Years of poor land-use decisions and neglect of emergency preparedness probably made the losses of life and property from superstorm Sandy significantly worse. Similar situations exist in other U.S. coastal areas.
"With historic ferocity, Sandy pounded the shorelines ... , leaving a trail of destruction without parallel in New York and New Jersey, two states that bore the brunt of the impact. The storm's most destructive feature was a wind-driven wall of water that swept in at high tide and engulfed low-lying coastal areas with an unrelenting fury.
The surge flattened whole communities on New Jersey's barrier islands, causing untold billions in damage, and topped seawalls in lower Manhattan and throughout the metropolitan area, plunging millions into darkness. It also claimed lives, especially on Staten Island, where 21 people drowned during the storm.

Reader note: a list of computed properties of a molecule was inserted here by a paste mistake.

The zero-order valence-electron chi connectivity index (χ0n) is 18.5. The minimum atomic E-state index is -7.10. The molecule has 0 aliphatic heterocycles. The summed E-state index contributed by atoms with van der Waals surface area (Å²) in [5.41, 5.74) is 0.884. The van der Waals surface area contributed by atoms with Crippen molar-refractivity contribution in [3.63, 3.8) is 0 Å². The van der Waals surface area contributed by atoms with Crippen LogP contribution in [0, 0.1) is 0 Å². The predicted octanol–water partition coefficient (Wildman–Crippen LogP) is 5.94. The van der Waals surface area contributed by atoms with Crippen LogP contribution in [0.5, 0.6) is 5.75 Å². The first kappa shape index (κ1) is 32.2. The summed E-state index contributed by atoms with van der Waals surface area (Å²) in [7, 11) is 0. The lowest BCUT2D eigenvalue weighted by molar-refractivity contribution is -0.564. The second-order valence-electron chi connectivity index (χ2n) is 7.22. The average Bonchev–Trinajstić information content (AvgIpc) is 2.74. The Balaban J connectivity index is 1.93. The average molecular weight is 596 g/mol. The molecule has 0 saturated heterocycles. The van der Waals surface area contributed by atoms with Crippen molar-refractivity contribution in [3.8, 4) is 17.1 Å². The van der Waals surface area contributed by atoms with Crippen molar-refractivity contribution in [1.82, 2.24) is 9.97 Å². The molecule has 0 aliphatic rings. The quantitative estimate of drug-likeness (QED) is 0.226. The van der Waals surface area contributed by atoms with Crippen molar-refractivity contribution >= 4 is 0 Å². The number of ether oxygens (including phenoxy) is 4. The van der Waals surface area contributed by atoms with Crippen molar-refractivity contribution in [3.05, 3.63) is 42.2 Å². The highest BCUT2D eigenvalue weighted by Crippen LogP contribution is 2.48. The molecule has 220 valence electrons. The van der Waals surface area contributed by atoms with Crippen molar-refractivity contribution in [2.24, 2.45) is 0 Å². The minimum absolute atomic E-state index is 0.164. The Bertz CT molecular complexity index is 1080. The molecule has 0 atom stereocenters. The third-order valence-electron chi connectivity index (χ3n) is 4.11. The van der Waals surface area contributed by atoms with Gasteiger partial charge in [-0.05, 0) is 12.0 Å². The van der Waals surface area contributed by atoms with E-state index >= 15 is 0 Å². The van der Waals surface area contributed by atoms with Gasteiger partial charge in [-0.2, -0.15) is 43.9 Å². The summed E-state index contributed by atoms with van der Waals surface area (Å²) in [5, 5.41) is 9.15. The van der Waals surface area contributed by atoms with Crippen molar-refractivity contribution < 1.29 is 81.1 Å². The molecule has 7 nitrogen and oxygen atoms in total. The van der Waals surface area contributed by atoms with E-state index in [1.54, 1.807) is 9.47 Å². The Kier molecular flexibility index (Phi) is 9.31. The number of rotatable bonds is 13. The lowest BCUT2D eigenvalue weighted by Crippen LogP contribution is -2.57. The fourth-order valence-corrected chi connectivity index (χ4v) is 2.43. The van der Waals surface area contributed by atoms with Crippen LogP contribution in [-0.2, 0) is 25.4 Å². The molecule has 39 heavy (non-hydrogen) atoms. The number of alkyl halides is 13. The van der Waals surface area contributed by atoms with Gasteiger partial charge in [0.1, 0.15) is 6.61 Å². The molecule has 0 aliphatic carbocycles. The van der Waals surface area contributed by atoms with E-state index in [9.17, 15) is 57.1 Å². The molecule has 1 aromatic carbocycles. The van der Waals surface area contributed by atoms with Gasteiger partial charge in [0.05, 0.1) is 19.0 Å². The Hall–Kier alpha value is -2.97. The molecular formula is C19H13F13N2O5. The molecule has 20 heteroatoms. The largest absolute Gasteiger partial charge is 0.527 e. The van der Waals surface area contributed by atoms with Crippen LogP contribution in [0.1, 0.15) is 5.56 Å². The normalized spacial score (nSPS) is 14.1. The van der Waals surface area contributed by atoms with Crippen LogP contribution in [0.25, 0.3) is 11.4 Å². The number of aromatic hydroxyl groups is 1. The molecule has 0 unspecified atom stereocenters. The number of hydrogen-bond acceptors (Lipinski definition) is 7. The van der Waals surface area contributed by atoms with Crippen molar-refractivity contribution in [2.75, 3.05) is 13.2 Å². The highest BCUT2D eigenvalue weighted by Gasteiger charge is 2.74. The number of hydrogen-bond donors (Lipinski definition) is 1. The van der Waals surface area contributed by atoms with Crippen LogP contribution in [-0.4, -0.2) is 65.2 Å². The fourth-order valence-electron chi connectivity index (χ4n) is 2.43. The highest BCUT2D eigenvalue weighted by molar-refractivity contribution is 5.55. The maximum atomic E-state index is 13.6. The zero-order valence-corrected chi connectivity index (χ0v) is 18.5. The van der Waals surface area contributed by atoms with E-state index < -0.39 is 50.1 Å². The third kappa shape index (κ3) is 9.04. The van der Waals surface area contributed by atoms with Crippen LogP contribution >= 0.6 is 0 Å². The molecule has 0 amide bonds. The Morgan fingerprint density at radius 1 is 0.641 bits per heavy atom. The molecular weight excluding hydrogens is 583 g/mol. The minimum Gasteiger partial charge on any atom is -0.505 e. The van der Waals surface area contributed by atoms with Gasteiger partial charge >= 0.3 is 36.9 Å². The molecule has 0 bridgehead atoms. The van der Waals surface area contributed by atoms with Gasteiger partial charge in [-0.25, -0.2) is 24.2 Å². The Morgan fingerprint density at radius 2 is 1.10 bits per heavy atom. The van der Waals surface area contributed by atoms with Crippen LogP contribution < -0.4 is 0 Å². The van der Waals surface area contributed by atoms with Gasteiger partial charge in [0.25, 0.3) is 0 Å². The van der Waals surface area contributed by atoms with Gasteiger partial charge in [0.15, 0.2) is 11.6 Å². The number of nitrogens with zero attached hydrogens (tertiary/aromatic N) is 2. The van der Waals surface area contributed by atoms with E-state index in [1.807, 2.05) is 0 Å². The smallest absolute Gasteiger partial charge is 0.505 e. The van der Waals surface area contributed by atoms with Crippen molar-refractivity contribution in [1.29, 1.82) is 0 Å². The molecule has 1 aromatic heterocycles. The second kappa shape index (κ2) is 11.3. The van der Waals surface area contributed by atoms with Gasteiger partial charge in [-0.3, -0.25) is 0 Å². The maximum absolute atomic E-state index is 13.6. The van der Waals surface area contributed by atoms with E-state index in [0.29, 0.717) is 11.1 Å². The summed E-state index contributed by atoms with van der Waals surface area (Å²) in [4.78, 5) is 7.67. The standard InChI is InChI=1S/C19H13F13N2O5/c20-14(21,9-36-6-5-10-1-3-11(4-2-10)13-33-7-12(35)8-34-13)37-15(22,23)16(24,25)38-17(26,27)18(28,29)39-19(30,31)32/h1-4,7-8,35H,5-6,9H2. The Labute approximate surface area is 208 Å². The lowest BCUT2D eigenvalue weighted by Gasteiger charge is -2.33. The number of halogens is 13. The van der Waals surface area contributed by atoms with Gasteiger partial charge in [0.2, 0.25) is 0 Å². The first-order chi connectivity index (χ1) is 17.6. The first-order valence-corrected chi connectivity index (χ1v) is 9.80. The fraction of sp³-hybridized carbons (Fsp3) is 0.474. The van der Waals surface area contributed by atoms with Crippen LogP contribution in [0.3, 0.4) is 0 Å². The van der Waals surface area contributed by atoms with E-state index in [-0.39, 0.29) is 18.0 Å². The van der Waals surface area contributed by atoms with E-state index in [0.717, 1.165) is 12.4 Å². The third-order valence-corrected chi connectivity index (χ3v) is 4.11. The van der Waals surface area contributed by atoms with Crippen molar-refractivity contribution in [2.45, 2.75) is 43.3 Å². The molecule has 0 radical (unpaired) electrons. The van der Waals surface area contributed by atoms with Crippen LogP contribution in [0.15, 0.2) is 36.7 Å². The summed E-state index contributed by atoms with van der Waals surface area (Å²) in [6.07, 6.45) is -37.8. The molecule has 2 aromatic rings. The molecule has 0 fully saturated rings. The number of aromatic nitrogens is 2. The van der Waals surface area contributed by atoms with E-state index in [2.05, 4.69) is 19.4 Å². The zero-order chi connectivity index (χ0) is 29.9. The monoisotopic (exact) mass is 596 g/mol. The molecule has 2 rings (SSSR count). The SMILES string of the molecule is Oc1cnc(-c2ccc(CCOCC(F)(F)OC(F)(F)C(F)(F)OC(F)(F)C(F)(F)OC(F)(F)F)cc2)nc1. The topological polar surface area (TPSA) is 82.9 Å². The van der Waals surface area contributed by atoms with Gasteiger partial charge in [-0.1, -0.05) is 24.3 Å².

Given the size and power of the storm, much of the damage from the surge was inevitable. But perhaps not all. Some of the damage along low-lying coastal areas was the result of years of poor land-use decisions and the more immediate neglect of emergency preparations as Sandy gathered force, according to experts and a review of government data and independent studies.
Authorities in New York and New Jersey simply allowed heavy development of at-risk coastal areas to continue largely unabated in recent decades, even as the potential for a massive storm surge in the region became increasingly clear."